Small Business Trends: No, there was no UI.

Leah McGowen-Hare: There was no UI. And then, when client-server came in you had these forms, and then people got crazy with it, with the flying gifs and all kind of madness going on. And so, you started as a developer how to start to think about UI development as well. And now, everything is at your fingertips. So, to be a truly well-versed developer, you can’t just code, right? Or, you can’t just be ‘I specialize in being effective in performance tuning in my Java writing, right? I mean, you can have those fields, but you have the opportunity to really go across the spectrum.

Small Business Trends: Right.

Leah McGowen-Hare: It’s just a lot more choices. So, developers are very wide-term these days.

Small Business Trends: But what’s cool, it seems to me, is because you don’t have to kind of start from ground one and be all in the bits and bytes, you’re able to be more creative in your approach to it.

Leah McGowen-Hare: Yeah.

Small Business Trends: Does that provide some additional opportunities for folks who may not have been suited for, or interested in back-in-the-day mainframes …

Leah McGowen-Hare: Yes, because you don’t have to be as techy as coding, right?

Small Business Trends: Okay.

Leah McGowen-Hare: For example, and you know I work for Salesforce, I’m not pushing our platform, but I kind of am … But you have opportunities of creating apps — all clicks, no code. So, you can come in there and it’s point and click. You can come in and create an entire app from no code to low code, right? That opens up who can be participating in this, so it’s not limited to just this exclusive class of hard-core developers.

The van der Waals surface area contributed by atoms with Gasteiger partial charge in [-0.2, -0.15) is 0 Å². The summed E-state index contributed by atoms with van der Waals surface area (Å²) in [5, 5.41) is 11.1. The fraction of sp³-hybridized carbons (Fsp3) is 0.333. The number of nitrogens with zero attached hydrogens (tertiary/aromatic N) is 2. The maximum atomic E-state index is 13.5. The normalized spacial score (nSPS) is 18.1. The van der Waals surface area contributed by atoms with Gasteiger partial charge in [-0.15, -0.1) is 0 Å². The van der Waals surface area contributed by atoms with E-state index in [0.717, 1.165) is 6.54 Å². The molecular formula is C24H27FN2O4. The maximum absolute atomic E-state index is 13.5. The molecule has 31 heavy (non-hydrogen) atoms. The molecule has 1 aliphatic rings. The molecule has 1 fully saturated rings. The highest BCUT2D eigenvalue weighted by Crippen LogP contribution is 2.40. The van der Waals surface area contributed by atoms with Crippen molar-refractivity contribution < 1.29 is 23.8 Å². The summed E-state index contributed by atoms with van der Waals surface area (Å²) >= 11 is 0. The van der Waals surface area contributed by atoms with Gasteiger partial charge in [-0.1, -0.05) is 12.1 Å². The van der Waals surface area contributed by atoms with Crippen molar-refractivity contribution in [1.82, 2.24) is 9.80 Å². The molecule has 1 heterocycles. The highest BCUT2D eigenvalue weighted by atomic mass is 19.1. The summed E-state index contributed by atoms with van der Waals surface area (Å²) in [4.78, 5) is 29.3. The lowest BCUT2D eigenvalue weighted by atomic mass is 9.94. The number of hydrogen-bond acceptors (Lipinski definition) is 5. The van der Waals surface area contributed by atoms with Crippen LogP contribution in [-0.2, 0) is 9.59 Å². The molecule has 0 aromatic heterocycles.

Small Business Trends: Okay.

Leah McGowen-Hare: And truth be told, a lot of the people that know the click side are sometimes more powerful than people that just know the code side, right? Because, they know what you’re able to do right out of the box.

Small Business Trends: Right.

Leah McGowen-Hare: And how you can customize with clicks, no code, whereas our developers might be coding stuff that was available right out of the box, right? I’ve seen those situations. So, it’s less intimidating, right? I encourage people, and there’s a free online tool called Trailhead where people can learn these things, so it’s really opening up the playing field.

Small Business Trends: One of the things that really caught my attention was when I was sitting at the Trailhead conference, and also when I was at Dreamforce last year, you were up there front and center stage (during the main keynote), and you were doing it. Everybody knew that you knew what you were talking about. You had passion about it. What is it going to take to get more people looking like you to be doing this kind of thing?

Leah McGowen-Hare: Well, it’s so interesting because people always say, “You know Leah, you’re up there and you’re glamour and they talk about branding,” and I said, “Listen, this is what I tell people to focus on. Focus on adding value, and I promise everything else falls in place.”